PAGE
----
Hernandez v. Spearman

Filing 19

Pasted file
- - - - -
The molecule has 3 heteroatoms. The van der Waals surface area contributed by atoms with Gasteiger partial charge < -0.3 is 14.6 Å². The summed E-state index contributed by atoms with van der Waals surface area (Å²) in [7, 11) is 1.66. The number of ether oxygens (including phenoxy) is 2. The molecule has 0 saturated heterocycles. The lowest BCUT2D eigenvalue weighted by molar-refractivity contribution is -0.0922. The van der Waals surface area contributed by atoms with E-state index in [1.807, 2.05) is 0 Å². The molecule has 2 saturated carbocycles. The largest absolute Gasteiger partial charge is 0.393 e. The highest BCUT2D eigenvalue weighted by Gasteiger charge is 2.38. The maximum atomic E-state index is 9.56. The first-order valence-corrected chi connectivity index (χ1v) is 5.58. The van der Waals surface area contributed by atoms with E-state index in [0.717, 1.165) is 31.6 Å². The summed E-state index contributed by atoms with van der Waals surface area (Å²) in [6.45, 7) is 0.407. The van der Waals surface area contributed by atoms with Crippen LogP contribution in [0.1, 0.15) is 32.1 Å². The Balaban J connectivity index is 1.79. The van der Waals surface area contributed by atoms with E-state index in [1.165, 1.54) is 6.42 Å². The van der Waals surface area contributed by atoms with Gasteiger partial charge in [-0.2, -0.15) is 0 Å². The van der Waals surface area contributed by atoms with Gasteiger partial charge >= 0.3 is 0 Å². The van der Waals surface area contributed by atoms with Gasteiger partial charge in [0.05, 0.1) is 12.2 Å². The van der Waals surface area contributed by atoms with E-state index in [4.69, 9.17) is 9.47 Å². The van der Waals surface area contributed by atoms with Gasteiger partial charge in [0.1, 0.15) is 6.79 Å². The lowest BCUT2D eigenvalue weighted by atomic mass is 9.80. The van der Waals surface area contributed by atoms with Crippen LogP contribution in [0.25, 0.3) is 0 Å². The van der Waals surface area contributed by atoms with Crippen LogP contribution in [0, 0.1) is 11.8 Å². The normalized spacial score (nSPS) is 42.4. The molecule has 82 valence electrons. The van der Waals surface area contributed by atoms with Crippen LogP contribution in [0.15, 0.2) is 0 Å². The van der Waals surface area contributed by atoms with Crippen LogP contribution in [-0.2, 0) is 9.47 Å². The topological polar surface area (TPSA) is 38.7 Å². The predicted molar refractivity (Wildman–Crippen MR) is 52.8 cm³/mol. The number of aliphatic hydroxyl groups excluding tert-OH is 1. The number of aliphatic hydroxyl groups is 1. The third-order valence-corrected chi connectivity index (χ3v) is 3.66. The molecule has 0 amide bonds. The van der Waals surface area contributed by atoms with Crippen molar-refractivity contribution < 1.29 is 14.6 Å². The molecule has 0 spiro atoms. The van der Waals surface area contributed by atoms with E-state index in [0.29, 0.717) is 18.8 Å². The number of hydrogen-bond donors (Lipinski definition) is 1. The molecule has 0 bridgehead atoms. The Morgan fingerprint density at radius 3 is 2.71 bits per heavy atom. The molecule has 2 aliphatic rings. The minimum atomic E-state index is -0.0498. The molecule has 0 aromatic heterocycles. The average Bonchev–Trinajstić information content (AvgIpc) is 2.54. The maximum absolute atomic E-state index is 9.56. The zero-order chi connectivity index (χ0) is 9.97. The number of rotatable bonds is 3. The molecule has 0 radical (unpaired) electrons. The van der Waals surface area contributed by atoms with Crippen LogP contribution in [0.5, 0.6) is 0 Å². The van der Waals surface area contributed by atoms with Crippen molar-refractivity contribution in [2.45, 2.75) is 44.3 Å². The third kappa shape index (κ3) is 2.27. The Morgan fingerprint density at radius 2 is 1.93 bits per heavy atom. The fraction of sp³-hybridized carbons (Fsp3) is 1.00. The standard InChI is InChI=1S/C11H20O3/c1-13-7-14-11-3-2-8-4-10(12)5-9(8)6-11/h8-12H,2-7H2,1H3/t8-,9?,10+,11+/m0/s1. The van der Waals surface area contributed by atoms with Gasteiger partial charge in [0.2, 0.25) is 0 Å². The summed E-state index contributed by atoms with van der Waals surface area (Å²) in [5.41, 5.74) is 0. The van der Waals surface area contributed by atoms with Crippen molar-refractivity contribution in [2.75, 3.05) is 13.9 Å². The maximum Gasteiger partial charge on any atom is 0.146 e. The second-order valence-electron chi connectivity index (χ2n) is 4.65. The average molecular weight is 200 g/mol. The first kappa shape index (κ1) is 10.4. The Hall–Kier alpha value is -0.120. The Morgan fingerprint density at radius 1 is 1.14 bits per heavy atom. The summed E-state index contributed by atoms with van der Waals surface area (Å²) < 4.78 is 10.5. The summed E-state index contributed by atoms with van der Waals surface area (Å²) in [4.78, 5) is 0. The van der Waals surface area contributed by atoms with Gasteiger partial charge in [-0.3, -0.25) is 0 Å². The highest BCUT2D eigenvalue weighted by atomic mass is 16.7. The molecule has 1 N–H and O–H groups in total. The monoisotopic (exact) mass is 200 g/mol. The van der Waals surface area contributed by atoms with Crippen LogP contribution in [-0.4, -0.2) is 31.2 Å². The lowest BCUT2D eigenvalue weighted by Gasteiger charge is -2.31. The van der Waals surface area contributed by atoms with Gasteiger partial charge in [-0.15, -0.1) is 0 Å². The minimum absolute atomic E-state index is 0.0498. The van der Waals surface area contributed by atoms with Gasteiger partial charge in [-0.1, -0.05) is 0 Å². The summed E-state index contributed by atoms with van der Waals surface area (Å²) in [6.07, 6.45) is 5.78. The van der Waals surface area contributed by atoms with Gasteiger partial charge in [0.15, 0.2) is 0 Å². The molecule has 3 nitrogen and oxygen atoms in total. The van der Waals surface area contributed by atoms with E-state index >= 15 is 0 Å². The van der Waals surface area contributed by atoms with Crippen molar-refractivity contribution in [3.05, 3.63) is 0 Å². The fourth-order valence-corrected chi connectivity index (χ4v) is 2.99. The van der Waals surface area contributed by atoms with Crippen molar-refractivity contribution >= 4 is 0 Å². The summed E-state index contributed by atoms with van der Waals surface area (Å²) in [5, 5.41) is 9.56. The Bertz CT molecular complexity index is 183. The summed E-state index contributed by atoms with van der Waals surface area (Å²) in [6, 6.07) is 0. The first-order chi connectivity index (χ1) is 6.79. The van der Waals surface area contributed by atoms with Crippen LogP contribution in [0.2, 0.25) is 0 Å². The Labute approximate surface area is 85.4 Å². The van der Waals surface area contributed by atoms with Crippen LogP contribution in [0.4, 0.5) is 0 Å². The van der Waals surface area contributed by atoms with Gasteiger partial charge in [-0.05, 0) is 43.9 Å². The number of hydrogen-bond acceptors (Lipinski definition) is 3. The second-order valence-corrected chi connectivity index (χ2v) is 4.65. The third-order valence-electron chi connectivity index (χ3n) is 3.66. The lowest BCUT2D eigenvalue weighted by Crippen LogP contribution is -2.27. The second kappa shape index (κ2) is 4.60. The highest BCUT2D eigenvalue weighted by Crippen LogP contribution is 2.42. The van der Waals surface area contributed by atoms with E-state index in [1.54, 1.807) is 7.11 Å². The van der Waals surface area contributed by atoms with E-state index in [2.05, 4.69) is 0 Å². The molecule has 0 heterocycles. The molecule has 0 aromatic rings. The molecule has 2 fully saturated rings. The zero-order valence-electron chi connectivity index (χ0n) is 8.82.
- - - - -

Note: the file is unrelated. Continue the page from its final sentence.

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1 2 3 4 UNITED STATES DISTRICT COURT 5 NORTHERN DISTRICT OF CALIFORNIA 6 JOSE ENRIQUE HERNANDEZ, 7 Plaintiff, 8 v. 9 M.E. SPEARMAN, 10 Defendant. 11 United States District Court Northern District of California Case No. 16-cv-00681-JST ORDER DENYING PETITION FOR WRIT OF HABEAS CORPUS; DENYING CERTIFICATE OF APPEALABILITY Re: ECF No. 11 12 Before the Court is Jose Enrique Hernandez’s (“Petitioner”) Petition for Writ of Habeas 13 14 Corpus. ECF No. 11. The Court will deny the Petition. 15 I. BACKGROUND 16 Petitioner was convicted on September 10, 2012 of attempting to commit sexual acts with 17 a child 10 years or younger in violation of California Penal Code §§ 288.7 and 664, and 10 counts 18 of lewd and lascivious acts upon a child under 14 in violation of California Penal Code § 288(a). 19 The evidence admitted at trial included statements from four interviews conducted by Detective 20 Xavier Shabazz, an investigator with the Contra Costa County Sheriff’s Department. ECF No. 11 21 at 13, 22. Over the course of these interviews, Petitioner confessed to a substantial number of the 22 illegal acts charged against him. Following Petitioner’s conviction, the trial court sentenced him 23 to a prison term of 84 years to life. ECF No. 1 at 6-7. The trial court also ordered petitioner to 24 pay the two victims a total of $1,000,000 – $900,000 to one victim, and $100,000 to the other. 25 Exh. A at 873, 880; Exh. B at 2419-20, 2435-36. Petitioner filed this petition on February 10, 2016.1 ECF No. 1. On April 11, 2016 26 27 28 1 The final version with corrected clerical errors was filed on February 11, 2016. ECF No. 3. 1 Magistrate Judge Donna Ryu issued an order to show cause as to why the petition should not be 2 granted.2 ECF No. 7. Respondent filed an answer to the order on June 10, 2016, ECF No. 11, and 3 Petitioner filed a traverse on October 7, 2016, ECF No. 18. Petitioner now seeks habeas relief from this Court on three grounds. First, Petitioner 4 5 argues his confessions were obtained through improper coercion and admitted into evidence in 6 violation of his Fifth Amendment right against self-incrimination and Fourteenth Amendment 7 right to due process. Petitioner advances four reasons why the Court should conclude his 8 confessions were involuntary and unconstitutional: (1) Detective Shabazz wrongfully appealed to 9 Petitioner’s religious beliefs; (2) the detective made improper threats or promises of leniency; (3) the detective wrongfully appealed to Petitioner’s fear of losing his daughter; and (4) the totality 11 United States District Court Northern District of California 10 of the circumstances shows that the confessions were involuntary. ECF No. 3 at 30-35. Second, 12 Petitioner contends the trial court’s jury instructions were constitutionally deficient because they 13 allowed the jury to make irrational permissive inferences in violation of due process and lessened 14 the prosecution’s burden of proof. ECF No. 3 at 38. Third, Petitioner argues the $1,000,000 15 victim restitution award was not found by a jury beyond a reasonable doubt and therefore violates 16 the Sixth Amendment. ECF No. 3 at 41. 17 Respondent argues that Petitioner is not entitled to habeas relief because he has not 18 established that the state court’s rejection was contrary to or an unreasonable application of 19 established U.S. Supreme Court precedent. Furthermore, Petitioner’s claim regarding victim 20 restitution is not a cognizable theory for habeas relief. ECF No. 11 at 22, 41, 46. 21 II. STANDARD OF REVIEW Courts may grant habeas relief only if a state court’s ruling on federal constitution claims 22 23 resulted in a decision that was contrary to or involved an unreasonable application of clearly 24 established federal law or was based on an unreasonable determination of facts. 28 U.S.C. 25 § 2254(d)(1); Williams v. Taylor, 529 U.S. 362, 407-09 (2000). “Contrary to” means that the state 26 court’s ruling is “substantially different from the relevant” Supreme Court precedent, or 27 28 2 This case was reassigned to the undersigned on May 4, 2016. ECF No. 10. 2 1 “confronts a set of facts that are materially indistinguishable” from a Supreme Court decision and 2 “nevertheless arrives at a result different from [Supreme Court] precedent.” Williams, 529 U.S. at 3 405-06. An “unreasonable application” is one where the state court “1) correctly identifies the 4 governing rule but then applies it to a new set of facts in a way that is objectively unreasonable, or 5 2) extends or fails to extend a clearly established legal principle to a new context in a way that is 6 objectively unreasonable.” DeWeaver v. Runnels, 556 F.3d 995, 997 (9th Cir. 2009) (quoting 7 Hernandez v. Small, 282 F.3d 1132, 1142 (9th Cir. 2002)). 8 A federal court “must defer to the state court's factual findings unless a defect in the 9 process is so apparent that ‘any appellate court . . . would be unreasonable in holding that the state court's factfinding process was adequate.’” Id. (quoting Taylor v. Maddox, 366 F.3d 992, 1000 11 United States District Court Northern District of California 10 (9th Cir. 2004)). A state court decision is not unreasonable merely because the federal habeas 12 court would have reached a different conclusion. State court decisions are presumed correct 13 unless rebutted by clear and convincing evidence. Miller-El v. Cockrell, 537 U.S. 322, 340 14 (2003). The standard for evaluating a state court’s ruling is “highly deferential” and the state court 15 must be given the benefit of the doubt, and the Petitioner has the burden of showing that the state 16 court decision is objectively unreasonable. Cullen v. Pinholster, 131 S.Ct. 1388, 1398 (2011) 17 (quoting Woodford v. Visciotti, 537 U.S. 19, 24 (2002)). A prisoner can obtain habeas relief only 18 if he can show the error had a “substantial and injurious effect” on the verdict. Inthavong v. 19 Lamarque, 420 F.3d 1055, 1059 (9th Cir. 2005). 20 III. 21 22 DISCUSSION The Court addresses Petitioner’s three arguments in turn and concludes Petitioner is not entitled to habeas relief. Petitioner’s Confessions 23 A. 24 Petitioner argues that his statements to Detective Shabazz were involuntary because the 25 detective’s investigative tactics were coercive. ECF No. 3 at 29. “A finding of coercive police 26 activity is a prerequisite to a finding that a confession was involuntary under the federal and state 27 Constitutions.” People v. McWhorter, 47 Cal.4th 318, 347 (2009) (quoting People v. Benson, 52 28 Cal.3d 754, 778 (1990)). A confession is involuntary if obtained by threats or violence, by any 3 1 direct or implied promises of leniency, or by exertion of improper influence. Id. The Court of 2 Appeal rejected Petitioner’s position that his statements were involuntary. See ECF No. 11 at 39, 3 43-44 (transcribing the Court of Appeal’s analysis of the detective’s methods). The Court of 4 Appeal’s decision was not objectively unreasonable. 5 That court found that Detective Shabazz’s references to petitioner’s religious beliefs during 6 the interviews did not render Petitioner’s confession involuntary. The court stated that “exploiting 7 a suspect’s religious anxieties has been justly condemned,” but “appeals to religion are unlikely to 8 be a motivating cause of a defendant’s subsequent confession” when “police comments are not 9 calculated to exploit a particular psychological vulnerability” and “no acute religious anxiety or sense of guilt is apparent from prior questioning . . . .” ECF No. 11 at 39 (internal quotation marks 11 United States District Court Northern District of California 10 and citations omitted). The Court of Appeal reasoned that just because the detective used religion 12 to “build a rapport” with Petitioner does not mean religion was the “proximate cause for the 13 statement.” Id. Petitioner offers neither authority nor record evidence from which this Court can conclude 14 15 that the Court of Appeal’s conclusion was unreasonable. Petitioner compares the detective’s 16 appeals to religion with the facts of Brewer v. Williams, 430 U.S. 387 (1997), to support his 17 contention that the detective’s tactics were coercive. ECF No. 18-1 at 5. Petitioner’s citation to 18 Brewer does not show an unreasonable application of clearly established law, given that the 19 Brewer court declined to address the issue of voluntariness.3 Brewer, 430 U.S. at 397. And 20 Petitioner does not cite, and the Court has not been able to locate, any other Supreme Court 21 authority that would undermine the California Court of Appeal’s conclusion. Petitioner also offers no citations to the record showing that the state court’s factual 22 23 24 25 26 27 3 The Brewer Court ultimately decided the case based on Williams’ Sixth Amendment right to have counsel present during every critical stage of the criminal proceedings. Williams, 430 U.S. at 397–98 (“[T]here is no need to review in this case the doctrine of Miranda v. Arizona, a doctrine designed to secure the constitutional privilege against compulsory self-incrimination. . . . For it is clear that the judgment before us must in any event be affirmed upon the ground that Williams was deprived of a different constitutional right[—]the right to the assistance of counsel.” (citations omitted)). 28 4 findings were unreasonable. The burden was on Petitioner to show that his will “‘was overborne’ 2 by the circumstances surrounding the giving of [his] confession.” Dickerson v. United States, 530 3 U.S. 428, 434 (2000). In determining whether he met this burden, the Court of Appeal 4 appropriately took into consideration “‘the totality of all the surrounding circumstances—both the 5 characteristics of the accused and the details of the interrogation.’” Id. (quoting Schneckloth v. 6 Bustamonte, 412 U.S. 218, 226 (1973)). The first and “most significant consideration” was that 7 Petitioner was not subject to either custodial interrogation or “the attritional impact of a single 8 extended interrogation where the accused is deprived of relief or respite.” People v. Hernandez, 9 No. A137500, 2014 WL 3858706, at *7 (Cal. Ct. App. Aug. 6, 2014). Rather, Detective Shabazz 10 conducted “four discrete interviews held over more than three weeks, and each lasting less than 60 11 United States District Court Northern District of California 1 minutes. All of those meetings were arranged and held at [Petitioner]’s convenience, in his 12 vehicle, at a public place of his choosing.” Id. In addition, “at the first three meetings, [Petitioner] 13 was expressly told that he was not under arrest and was not going to be arrested that day. At the 14 last two meetings he was given Miranda warnings.” Id. Thus, the Court of Appeal concluded that 15 the circumstances as a whole were not coercive and were not ones in which Detective Shabazz’s 16 references to religion were likely to have an overbearing effect. Id. The Court of Appeal also 17 noted that Petitioner, and not Detective Shabazz, first raised the question of religion. And it found 18 that nothing in the transcript of the Petitioner’s interviews showed a nexus between Detective 19 Shabazz’s discussion of religion and Petitioner’s statements such that the detective’s words could 20 be said to be the “motivating cause” of Petitioner’s confession. Id. at *8 (citing People v. Linton 21 56 Cal.4th 1146, 1176 (2013)). Petitioner does not address this analysis, much less show why it 22 was unreasonable, and this Court cannot say the Court of Appeal unreasonably determined the 23 facts. 24 With respect to the detective’s promises of leniency and appeals to Petitioner’s fear of 25 losing his daughter, Petitioner has likewise failed to show that the Court of Appeal erred. 26 Detective Shabazz made no specific promise of leniency or any particular outcome. The Court of 27 Appeal noted in a well-supported analysis that the detective frequently reminded Petitioner 28 throughout the interviews that many other actors beyond Detective Shabazz – including courts and 5 1 juries – would be involved in determining his guilt,4 and that the detective never promised that 2 Petitioner’s confession would result in reunification with his daughter.5 ECF No. 11-1 at 42-46. 3 Petitioner has not addressed the state court’s analysis on these points. See ECF No. 18. Again, 4 Petitioner has failed to meet his burden of showing the state court’s ruling was unreasonable. 5 Petitioner argues that even if the detective’s methods in isolation did not render 6 Petitioner’s confessions involuntary, the cumulative effect of the methods was coercive. ECF 18- 7 1 at 6 (citing United States v. Guerrero, 847 F.2d 1363, 1366 n.2 (9th Cir. 1988) and United States 8 v. Tingle, 658 F.2d 1332, 1336 (9th Cir. 1981) as support that “coercion usually results from an 9 aggregate of factors”). He contends that the use of fake search warrants, pretending to take Petitioner’s DNA, references to false evidence, appeals to Petitioner’s religion and his fear of 11 United States District Court Northern District of California 10 losing his daughter, and false offers of leniency together manipulated Petitioner’s response to the 12 detective’s questions. Id. The Court cannot say that the Court of Appeal erred in rejecting these 13 contentions. It was not unreasonable for the state court to find, based on the location, duration, 14 and circumstances surrounding the interviews, that the detective’s methods were not coercive and 15 did not render Petitioner’s confessions involuntary. ECF No. 11-1 at 46. The interviews took 16 place in the Petitioner’s truck where he could terminate the encounter at any time, Petitioner was 17 not handcuffed, and each interview lasted less than an hour. Id. at 46-47 (citing the transcript of 18 Contra Costa County Superior Court proceedings, Case No. 5-111365-3). The totality of this 19 evidence supports the state court’s conclusion that the detective did not act coercively. 20 Petitioner’s bare assertion that the totality of the circumstances had the “effect of manipulating 21 petitioner’s response such that petitioner felt compelled to confess,” ECF No. 18-1 at 6, is not 22 supported by authority and is insufficient to show that the state court’s conclusion was objectively 23 unreasonable or contrary to federal law. 24 4 25 26 “Our review of [the interview transcripts] shows that Shabazz never came close to promising that the aftermath of a confession would be limited to therapy, [or] that there would be no criminal charges.” ECF No. 11-1 at 43 (quoting California Court of Appeal Opinion, Case No. A137500). 5 27 28 “Shabazz never expressly stated, or even intimated, that [petitioner]’s confession would automatically result in reunification with his daughter. Quite the contrary, Shabazz was quite clear that it was merely the first step in a long process . . . .” ECF No. 11-1 at 44 (quoting California Court of Appeal Opinion, Case No. A137500). 6 1 B. Jury Instructions 2 Petitioner argues the instructions given to the jury at his trial violated his right to a fair trial 3 because they allowed the jury to make “improper permissive inferences” that diminished the 4 prosecution’s burden of proof. ECF No. 3 at 38-41. Petitioner specifically disputes CALCRIM 5 Jury Instruction 371, which states: “If the defendant tried to hide evidence or discourage someone 6 from testifying against him, that conduct may show that he was aware of his guilt. If you 7 conclude that the defendant made such attempt, it is up to you to decide its meaning and 8 importance. However, evidence of such an attempt cannot prove guilt by itself. . . .” ECF No. 3 at 9 25. Petitioner also disputes CALCRIM Jury Instruction number 362, which states: “If the defendant made a false or misleading statement before this trial relating to the charged crime, 11 United States District Court Northern District of California 10 knowing the statement was false or intending to mislead, that conduct may show he was aware of 12 his guilt of the crime and you may consider it in determining his guilt. . . .” Id. at 26. 13 The state court found no constitutional error with instructions 362 and 372, noting that 14 Petitioner “concedes that the substance of the instructions have repeatedly been sustained against 15 constitutional attack by our Supreme Court.” ECF No. 11-1 at 50. The court reasoned that 16 because both instructions specified that the inference drawn “may show [Petitioner] was aware of 17 his guilt” but “cannot prove guilt by itself,” there was no “reasonable likelihood that the jury 18 understood the instruction in the way asserted by the defendant.” Id. at 51 (quoting People v. 19 Cross, 45 Cal.4th 58, 67-68 (2008)) (internal quotation marks omitted). Petitioner has not cited 20 any Supreme Court precedent showing that the state court’s reasoning was an unreasonable 21 application of federal law. See EFC No. 3 at 38-41. Nor does his traverse address why the state 22 court’s application of law was unreasonable. 23 The analysis regarding jury instructions which ask jurors to draw inferences regarding the 24 defendant’s guilt is “straightforward.” Francis v. Franklin, 471 U.S. 307, 313 (1985). First, the 25 court must determine whether the presumption the jury instruction describes is mandatory or 26 merely permissive. Id. at 314. “A mandatory presumption instructs the jury that it must infer the 27 presumed fact if the State proves certain predicate facts. A permissive inference suggests to the 28 jury a possible conclusion to be drawn if the State proves predicate facts, but does not require the 7 1 jury to draw that conclusion.” Id. Although a permissive inference instruction “does not shift the 2 burden of proof, it violates due process ‘if the suggested conclusion is not one that reason and 3 common sense justify in light of the proven facts before the jury.’” United States v. Warren, 25 4 F.3d 890, 897 (9th Cir. 1994) (quoting Francis, 471 U.S. at 314–15). 5 Petitioner does not dispute that the challenged instructions were supported by sufficient 6 evidence in the record. And the Ninth Circuit has repeatedly rejected challenges to the use of 7 consciousness-of-guilt instructions based on a defendant's false or inconsistent statements. See 8 Turner v. Marshall, 63 F.3d 807, 819–20 (9th Cir. 1995) overruled on other grounds by Tolbert v. 9 Page, 182 F.3d 677, 685 (9th Cir. 1999); United States v. Perkins, 937 F.2d 1397, 1402-03 (9th Cir. 1991); United States v. Boekelman, 594 F.2d 1238, 1240–41 (9th Cir. 1979). Moreover, the 11 United States District Court Northern District of California 10 federal courts that have considered CALCRIM 362 and 371 have unanimously rejected 12 Petitioner's arguments and found that CALCRIM 362 and 371 do not create impermissible 13 presumptions or shift or reduce the prosecutor's burden of proof. See Jennings v. Santoro, No. 14 EDCV 15-1185-GW (KS), 2016 WL 8608479, at *14 (C.D. Cal. Nov. 23, 2016) (discussing 15 constitutionality of CALCRIM 371, report and recommendation adopted sub nom. Jennings v. 16 Stanoro, No. EDCV 15-1185-GW(KS), 2017 WL 1138122 (C.D. Cal. Mar. 27, 2017); Walton v. 17 Cash, No. LA CV 11-07798-VBF, 2015 WL 1809129, at *12 (C.D. Cal. Apr. 17, 2015); Cardenas 18 v. Swarthout, 2014 WL 6966661, at *10 (N.D. Cal. Dec.5, 2014) (finding that CALCRIM Nos. 19 371 did not shift or reduce the burden of proof); Robinson v. Hedgpeth, No. CV 12–2084 JVS SS, 20 2013 WL 6185027, at *22 (C.D. Cal. Nov. 25, 2013) (discussing constitutionality of CALCRIM 21 371); White v. Knipp, 2013 WL 5375611, at *32–*33 (E.D. Cal. Sept. 24, 2013) (holding that the 22 petitioner had not demonstrated that CALCRIM Nos. 371 rendered his trial fundamentally unfair); 23 Jackson v. Adams, 2011 WL 2020251, at *6–*7 (N.D. Cal. May 24, 2011) (finding no due process 24 violation in the giving of CALCRIM 371); Vasquez v. Davies, No. CV 15-4053 VBF (AFM), 25 2015 WL 9703802, at *14 (C.D. Cal. Oct. 20, 2015), report and recommendation adopted, No. 26 CV1504053VBFAFM, 2016 WL 183638 (C.D. Cal. Jan. 14, 2016) (denying challenge to 27 CALCRIM 362); Franklin v. Gipson, No. CV 11-5386-R PLA, 2013 WL 2423121, at *10 (C.D. 28 Cal. June 4, 2013) (same); Bennett v. Barnes, No. SA CV 12-644-GAF PLA, 2013 WL 2318399, 8 1 at *16 (C.D. Cal. May 26, 2013) (same), aff'd, 598 F. App'x 526 (9th Cir. 2015); Butts v. Cate, 2 No. C11-5758 TEH, 2012 WL 1309184, at *8 (N.D. Cal. Apr. 16, 2012) (same); Eatmon v. Yates, 3 Case No. C09–0079 JSW, 2011 WL 1157288, at *7 (N.D.Cal. Mar.29, 2011) (same). The Court concludes that Petitioner has not met his burden of demonstrating that the Court 4 5 of Appeal’s conclusion regarding these instructions was contrary to or involved an unreasonable 6 application of clearly established federal law or was based on an unreasonable determination of 7 facts. 8 C. Victim Restitution 9 Petitioner argues that the trial court’s victim restitution order for noneconomic losses, which was based on factual findings made by the trial court rather than by a jury beyond a 11 United States District Court Northern District of California 10 reasonable doubt, violated his Sixth Amendment right to a jury trial. ECF No. 3 at 41. “Other 12 than the fact of a prior conviction, any fact that increases the penalty for a crime beyond the 13 prescribed statutory maximum must be submitted to a jury, and proved beyond a reasonable 14 doubt.” Apprendi v. New Jersey, 530 U.S. 466, 490 (2000). The state court rejected this 15 argument. It found that “victim restitution orders – whether for economic or noneconomic losses 16 – are simply not comparable to criminal fines. Accordingly, just as there can be no Apprendi 17 violation where the trial court imposes a restitution fine within the range prescribed by statute, 18 there can be no such violation where the court orders victim restitution . . . .” ECF No. 11-1 at 57. 19 The Court of Appeal’s ruling was not erroneous. Habeas relief is intended to release 20 people from custody; challenges to restitution orders are not cognizable habeas claims. United 21 States v. Thiele, 314 F.3d 399, 402 (9th Cir. 2000). Moreover, Petitioner does not explain why the 22 state court’s decision is unreasonable or contrary to federal law. A federal court may not overturn 23 a state court decision merely because it could have decided a different way in the first instance, but 24 must find that the state court was unreasonable. Wood, 558 U.S. at 301. Thus, even if Petitioner’s 25 restitution claim were cognizable, he has failed to meet his burden of showing how the state 26 court’s decision is unreasonable. 27 28 9 1 D. Certificate of Appealability 2 The federal rules governing habeas cases brought by state prisoners require a district court that issues an order denying a habeas petition to either grant or deny therein a certificate of 4 appealability. See Rules Governing § 2254 Case, Rule 11(a). A judge shall grant a certificate of 5 appealability “only if the applicant has made a substantial showing of the denial of a constitutional 6 right,” 28 U.S.C. § 2253(c)(2), and the certificate must indicate which issues satisfy this standard. 7 Id. § 2253(c)(3). “Where a district court has rejected the constitutional claims on the merits, the 8 showing required to satisfy § 2253(c) is straightforward: [t]he petitioner must demonstrate that 9 reasonable jurists would find the district court's assessment of the constitutional claims debatable 10 or wrong.” Slack v. McDaniel, 529 U.S. 473, 484 (2000). Here, petitioner has not made such a 11 United States District Court Northern District of California 3 showing, and, accordingly, a certificate of appealability will be denied. CONCLUSION 12 13 For the foregoing reasons, the Court denies the petition for writ of habeas corpus AND 14 denies a certificate of appealability. Petitioner has also failed to show “that jurists of reason would 15 find it debatable whether the district court was correct in its procedural ruling.” Slack v. 16 McDaniel, 529 U.S. 473, 484 (2000). The Court therefore also denies a certificate of appealability. 17 The Clerk shall enter judgment in favor of respondent and close the file. 18 IT IS SO ORDERED. 19 Dated: June 5, 2017 20 21 22 ______________________________________ JON S. TIGAR United States District Judge 23 24 25 26 27 28 10